One of the difficulties in understanding the impacts of subsidies is that the steps in implementing the policies vary as the policies move from the central government down to the grassroots. According to the policy, the allocation of the subsidy budget is implemented in a three-step process (MOF, 2007 and 2008). First, the total budget that is to be allocated for grain and input subsidies for the whole nation (and on a province by province basis) is determined annually by the State Council. Also, provinces with higher grain production are supposed to receive more subsidies. Early in the year, the total amount is announced and implemented by the MOF.
Step two occurs at the provincial level. At each province, the provincial departments of finance follow a similar approach. They set up an account with the centrally provided subsidy transfers. They then divide the total amount of the subsidy to the counties on the basis of each county’s grain production.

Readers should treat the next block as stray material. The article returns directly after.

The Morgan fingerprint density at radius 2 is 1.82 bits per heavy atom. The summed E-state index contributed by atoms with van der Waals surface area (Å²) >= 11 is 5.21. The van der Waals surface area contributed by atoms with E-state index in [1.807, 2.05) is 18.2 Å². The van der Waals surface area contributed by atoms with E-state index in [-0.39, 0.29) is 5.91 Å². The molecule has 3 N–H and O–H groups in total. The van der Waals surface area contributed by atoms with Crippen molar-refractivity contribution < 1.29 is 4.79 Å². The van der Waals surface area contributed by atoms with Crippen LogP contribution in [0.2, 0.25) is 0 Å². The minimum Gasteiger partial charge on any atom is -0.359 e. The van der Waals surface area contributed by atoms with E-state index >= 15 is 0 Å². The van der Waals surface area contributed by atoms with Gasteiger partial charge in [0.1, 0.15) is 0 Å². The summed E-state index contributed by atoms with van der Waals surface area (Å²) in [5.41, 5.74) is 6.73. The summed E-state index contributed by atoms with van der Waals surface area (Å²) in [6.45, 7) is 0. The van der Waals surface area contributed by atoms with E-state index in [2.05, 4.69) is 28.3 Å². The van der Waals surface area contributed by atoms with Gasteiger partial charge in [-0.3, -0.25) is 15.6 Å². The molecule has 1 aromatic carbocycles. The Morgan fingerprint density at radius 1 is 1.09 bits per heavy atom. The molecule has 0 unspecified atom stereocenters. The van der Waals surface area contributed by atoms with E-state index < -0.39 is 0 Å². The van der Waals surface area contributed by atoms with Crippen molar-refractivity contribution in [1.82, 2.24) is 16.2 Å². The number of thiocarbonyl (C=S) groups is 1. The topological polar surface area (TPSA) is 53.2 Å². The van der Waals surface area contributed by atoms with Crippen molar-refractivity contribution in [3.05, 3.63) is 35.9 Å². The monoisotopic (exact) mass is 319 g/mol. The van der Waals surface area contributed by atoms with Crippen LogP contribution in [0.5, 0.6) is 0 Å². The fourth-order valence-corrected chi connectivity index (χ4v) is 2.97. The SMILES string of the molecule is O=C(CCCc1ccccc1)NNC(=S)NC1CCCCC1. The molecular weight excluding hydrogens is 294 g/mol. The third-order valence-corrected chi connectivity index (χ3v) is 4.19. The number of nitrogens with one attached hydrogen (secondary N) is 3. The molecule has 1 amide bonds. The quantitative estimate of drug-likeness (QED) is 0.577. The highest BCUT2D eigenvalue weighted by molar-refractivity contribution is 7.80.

The final step of the allocation process is for local financial bureaus (at the county level) to determine a standard or criterion (or criteria) by which the subsidy is passed on to households. Although policy guidelines from MOF suggest that the amount of subsidy received by each household should depend on the area of each household’s sown area that is planted to grain, the policy also clearly states that local governments can decide how best to allocate the subsidies to households ‘based on the locality’s actual situation’ (MOF 2007 and 2008). Localities absolutely must disburse to households all of the funds that it is allocated (this part of the policy is non-negotiable). Grain and input subsidies cannot be allocated to enterprises or local governments.